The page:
Poker players may have to sign waivers to play in Vegas casinos

Posted on: May 29, 2020 09:25 PDT

The idea of trying to reduce a casino’s legal liability is starting to be floated

By now, it is clear that live poker games will not be running as usual in the most famous casinos in the world after the havoc created by the coronavirus pandemic. For casinos, this new situation also involves thinking about possible legal issues that they could face if one of these gambling venues fails on the preventive measures and the virus spreads. Therefore, some casinos in Las Vegas are already thinking about ways to tackle these risks, especially for the poker tables where keeping the required social distancing measures makes really hard for poker to run smoothly. One of the options could be waivers that players would have to sign, removing the venue’s liability.

As part of the most discussed measures casinos are implementing for table games like poker is the mandatory use of a face mask, which could complicate communication between dealers and players trying to understand the amount of the bet or the instruction given. Even if facemasks can protect players from body fluids, there are still issues to be discussed; for instance, the poker chips that pass from one hand to another constantly during a game of poker. If these measures don't work, land-based casinos are considering passing the legal responsibility to players. It would be done through having players agreeing to an exculpatory clause, which is a provision in a contract for one of the parties to get all liability for acts of negligence. These types of clauses are usually signed by people who engage in extreme activities like sky-diving or bungee-jumping.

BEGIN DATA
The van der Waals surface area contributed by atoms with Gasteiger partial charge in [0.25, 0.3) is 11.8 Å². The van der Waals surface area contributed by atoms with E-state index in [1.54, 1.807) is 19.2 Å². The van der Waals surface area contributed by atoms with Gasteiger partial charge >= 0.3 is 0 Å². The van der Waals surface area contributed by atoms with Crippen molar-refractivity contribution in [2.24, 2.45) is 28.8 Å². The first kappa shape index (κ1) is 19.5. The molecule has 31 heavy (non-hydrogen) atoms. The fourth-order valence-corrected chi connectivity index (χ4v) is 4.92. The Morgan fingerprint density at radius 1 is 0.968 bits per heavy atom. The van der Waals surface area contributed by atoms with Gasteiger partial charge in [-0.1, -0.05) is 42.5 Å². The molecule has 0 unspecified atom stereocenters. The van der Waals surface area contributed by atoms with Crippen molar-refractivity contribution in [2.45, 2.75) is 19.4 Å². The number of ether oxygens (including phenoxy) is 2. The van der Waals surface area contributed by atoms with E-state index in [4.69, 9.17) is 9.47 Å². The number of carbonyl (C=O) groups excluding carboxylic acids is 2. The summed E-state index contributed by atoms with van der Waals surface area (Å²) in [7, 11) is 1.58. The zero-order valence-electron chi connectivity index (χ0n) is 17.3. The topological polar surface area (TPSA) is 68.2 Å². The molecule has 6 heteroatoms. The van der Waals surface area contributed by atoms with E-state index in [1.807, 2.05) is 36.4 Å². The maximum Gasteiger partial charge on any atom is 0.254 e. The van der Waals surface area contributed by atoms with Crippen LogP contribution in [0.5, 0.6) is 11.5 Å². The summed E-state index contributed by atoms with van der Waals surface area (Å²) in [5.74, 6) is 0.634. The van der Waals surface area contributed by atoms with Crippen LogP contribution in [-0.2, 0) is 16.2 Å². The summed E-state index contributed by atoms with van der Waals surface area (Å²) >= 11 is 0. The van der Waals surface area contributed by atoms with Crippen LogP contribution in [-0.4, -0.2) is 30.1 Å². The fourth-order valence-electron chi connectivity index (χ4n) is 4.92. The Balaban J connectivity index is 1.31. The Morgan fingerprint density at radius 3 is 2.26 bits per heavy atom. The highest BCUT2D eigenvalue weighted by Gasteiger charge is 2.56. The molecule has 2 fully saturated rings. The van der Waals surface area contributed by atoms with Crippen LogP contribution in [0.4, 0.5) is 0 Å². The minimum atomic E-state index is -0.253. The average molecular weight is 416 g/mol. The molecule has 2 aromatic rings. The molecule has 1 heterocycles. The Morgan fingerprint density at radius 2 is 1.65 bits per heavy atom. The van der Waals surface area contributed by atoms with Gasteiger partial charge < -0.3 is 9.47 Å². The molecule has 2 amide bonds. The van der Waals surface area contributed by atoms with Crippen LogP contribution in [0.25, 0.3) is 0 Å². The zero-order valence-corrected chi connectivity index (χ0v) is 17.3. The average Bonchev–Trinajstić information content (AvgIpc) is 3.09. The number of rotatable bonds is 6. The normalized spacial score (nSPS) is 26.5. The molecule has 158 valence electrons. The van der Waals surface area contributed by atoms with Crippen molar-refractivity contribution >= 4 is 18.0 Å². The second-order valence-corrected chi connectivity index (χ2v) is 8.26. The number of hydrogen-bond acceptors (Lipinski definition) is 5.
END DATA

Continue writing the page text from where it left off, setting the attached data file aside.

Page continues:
It doesn't even have to be a signed contract that could scare players away due to being awkward. Casinos could simply use a sign outside that would warn players that the card room is not to be held responsible for negligence. That part still needs to develop further because using just a sign outside might be a problem at court in case negligence does occur.